Mild Social Anxiety, Vulnerability, and Personal Growth
There’s a crowd of people effortlessly mingling and chatting. Many of us will walk right over, giving no thought to the act. However, if you suffer from mild social anxiety, part of you may want to join them, while a much larger part of you will want to run away and hide in the comfort of your home.
For those who identify with the latter, communicating with new people or even in groups of people seems unnatural and impossible. It comes with awkward feelings, fear of stumbling, and the almost certain possibility of saying the wrong thing at exactly the wrong time. You want to avoid what you perceive to be judgement. You’re not charismatic; you’re not a “people person.” Therefore, you make excuses for not being able to commit to social gatherings, and you learn this avoidance keeps you from experiencing those feelings of inadequacy. Ultimately, you avoid vulnerability at all cost, and you find temporary relief.
The problem is, one day, you wake up and realize this avoidance of vulnerability has cost you far more than expected. It has kept you from meeting new friends; it prevented intimate relationships; and it may have damaged existing friendships. All of this may have left your life empty, and you alone.
It turns out that the vulnerability you’ve avoided is essential to human connection. We must be vulnerable for others to truly see us and effectively connect with us. The fact is, your uncomfortable feeling among a new group of people is a good thing. It means you’re stretching your limits, exercising your social muscle, and exposing yourself to an uncomfortable situation that will likely encourage personal growth. It means you are putting yourself out there, letting down your guard, and learning to accept the perfectly imperfect version of yourself.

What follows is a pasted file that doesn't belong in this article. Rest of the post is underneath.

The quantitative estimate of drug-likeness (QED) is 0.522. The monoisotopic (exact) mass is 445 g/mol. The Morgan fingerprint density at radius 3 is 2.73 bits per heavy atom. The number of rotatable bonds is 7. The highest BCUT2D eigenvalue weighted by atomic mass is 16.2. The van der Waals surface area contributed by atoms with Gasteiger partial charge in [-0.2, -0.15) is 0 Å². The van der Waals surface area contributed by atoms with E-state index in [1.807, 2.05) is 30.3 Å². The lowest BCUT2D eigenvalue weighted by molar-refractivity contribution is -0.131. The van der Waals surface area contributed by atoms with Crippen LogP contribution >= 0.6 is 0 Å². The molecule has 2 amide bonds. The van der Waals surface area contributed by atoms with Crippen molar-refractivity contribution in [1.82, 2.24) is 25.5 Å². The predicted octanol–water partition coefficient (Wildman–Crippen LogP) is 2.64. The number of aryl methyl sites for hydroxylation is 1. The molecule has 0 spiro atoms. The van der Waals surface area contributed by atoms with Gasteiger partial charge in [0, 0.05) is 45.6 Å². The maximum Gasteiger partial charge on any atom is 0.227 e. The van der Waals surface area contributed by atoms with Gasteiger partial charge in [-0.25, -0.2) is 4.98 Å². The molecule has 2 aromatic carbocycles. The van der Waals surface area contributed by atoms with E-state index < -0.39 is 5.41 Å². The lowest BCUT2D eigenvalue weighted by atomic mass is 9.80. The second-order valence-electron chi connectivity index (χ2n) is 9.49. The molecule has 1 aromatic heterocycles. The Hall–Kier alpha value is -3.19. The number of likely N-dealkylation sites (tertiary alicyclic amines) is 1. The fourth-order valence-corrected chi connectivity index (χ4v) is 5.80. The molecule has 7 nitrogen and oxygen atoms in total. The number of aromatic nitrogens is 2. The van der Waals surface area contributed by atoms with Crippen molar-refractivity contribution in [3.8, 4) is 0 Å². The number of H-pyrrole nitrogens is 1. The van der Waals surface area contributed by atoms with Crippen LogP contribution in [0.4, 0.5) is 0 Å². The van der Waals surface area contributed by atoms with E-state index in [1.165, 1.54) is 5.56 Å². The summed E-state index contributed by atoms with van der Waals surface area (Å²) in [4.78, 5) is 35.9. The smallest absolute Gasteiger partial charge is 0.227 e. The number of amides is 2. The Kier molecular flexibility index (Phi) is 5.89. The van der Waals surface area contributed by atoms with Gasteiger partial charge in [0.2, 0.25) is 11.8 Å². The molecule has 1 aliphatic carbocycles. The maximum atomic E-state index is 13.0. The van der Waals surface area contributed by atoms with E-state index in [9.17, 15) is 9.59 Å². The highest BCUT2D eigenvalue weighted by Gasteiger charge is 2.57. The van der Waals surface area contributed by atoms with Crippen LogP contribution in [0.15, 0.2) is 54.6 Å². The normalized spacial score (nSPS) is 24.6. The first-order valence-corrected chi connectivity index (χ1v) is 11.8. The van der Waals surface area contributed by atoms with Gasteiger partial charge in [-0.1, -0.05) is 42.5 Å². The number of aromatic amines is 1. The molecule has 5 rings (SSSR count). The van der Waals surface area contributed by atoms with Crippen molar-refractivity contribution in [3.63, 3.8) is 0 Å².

To help you prepare for social interaction and reap these benefits, here are a few simple tips to curb your anxiety:
1. Restructure your thoughts from positive to negative.
Instead of worrying whether people will like you, think about the amazing individuals you will have the opportunity to meet. Instead of allowing the uncomfortable feeling of anxiety to keep you from social interaction, embrace it as a sign that you are challenging yourself and growing as a person.
2. Manage your symptoms of anxiety.
Use a mindfulness activity to calm yourself before leaving home. Several can be found on this
Brene Brown’s TED talk on vulnerability.
Brown gives a down-to-earth talk based on her social work research and her own personal quest.
4. Seek professional help.
A certified therapist can work with you one-on-one to overcome your anxiety in such situations and help you establish the connection for which you long.